November 22, 2017
The Great Glen Way (Slighe a' Ghlinne Mhòir) follows Scotland's Great Glen, running from Fort William to Inverness over 79 miles of big mountain terrain. It's generally walked from west to east to follow the direction of the prevailing wind. We teamed up with Descent World to do it the hard way...
You can read Tommy Wilkinson's account of an epic big mountain trip on two custom built Airdrop Edits in the latest issue of MBUK. But first watch the video:
Photography: Tommy Wilkinson (@descentworld)
Riders: Brett Penfold (@brett_3sixty) and Neil Stewart (@neilst3wart)
Guiding & Support: Mark Clark (@stokedcoach)
Music: Trails and Ways - Mtn Tune. Sjowgren - Seventeen. Both tracks used under license.
If you have the determination to get there, and the skill to make the most of it, the mountains around the Great Glen Way have some incredible riding to offer. This is proper mountain biking. Rocking up at the trail centre and blasting out a couple of laps is great and we love a bit of that, but proper exposure and some epic scenery is also part of the game.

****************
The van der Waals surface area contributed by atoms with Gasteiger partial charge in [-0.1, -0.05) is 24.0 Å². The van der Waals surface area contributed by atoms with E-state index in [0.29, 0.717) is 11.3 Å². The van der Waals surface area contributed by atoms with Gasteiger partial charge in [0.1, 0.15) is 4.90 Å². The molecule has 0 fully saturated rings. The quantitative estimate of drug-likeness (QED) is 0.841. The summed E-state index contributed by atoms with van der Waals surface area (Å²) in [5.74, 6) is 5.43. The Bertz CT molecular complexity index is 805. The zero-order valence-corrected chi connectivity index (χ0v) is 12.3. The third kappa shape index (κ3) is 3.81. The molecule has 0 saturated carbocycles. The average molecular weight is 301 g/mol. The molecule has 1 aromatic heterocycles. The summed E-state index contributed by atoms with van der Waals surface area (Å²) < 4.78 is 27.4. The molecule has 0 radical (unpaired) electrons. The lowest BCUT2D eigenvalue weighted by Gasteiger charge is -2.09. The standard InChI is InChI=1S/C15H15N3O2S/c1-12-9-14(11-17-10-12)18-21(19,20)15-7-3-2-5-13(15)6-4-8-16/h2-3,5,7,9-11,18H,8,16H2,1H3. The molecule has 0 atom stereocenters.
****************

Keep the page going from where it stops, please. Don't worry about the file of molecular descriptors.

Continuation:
You've gotta earn your turns, as they say. And in these parts, the climbs are every bit as technical as the descents.
Over it's 79 mile range, the Great Glen Way offers up a bit of everything. Neil enjoying a bit of sunshine for a change on some single track lower down.
Brett knows how to ride a bike, and he never misses an opportunity to style it up. Even after some big days in the mountains there's time to play around a bit. OK, so these jumps aren't exactly on the Great Glen Way, but it was too good an opportunity to pass up.
Scotland's unique network of Bothies provide a welcome place to rest up at the end of the day, dry out wet kit, get warm and of course, sample a wee dram.
Tommy Wilkinson's full written account of this epic big mountain trip features in this month's MBUK Magazine (issue 349) so go grab a copy and give it a read. It's always great to see stuff (especially our own bikes, obviously) in print and when you get the chance, support one of the few titles left that's actually producing a physical mag.
Ed is the owner of Airdrop Bikes. A former web and graphic designer, he sacked off his job one day and decided to start up a bike brand.
Comments will be approved before showing up.
We're always working on stuff behind the scenes, and we'd like to share some of those stories with you. Some things work out, some things don't - but it's always interesting.
Sign up to get the inside line.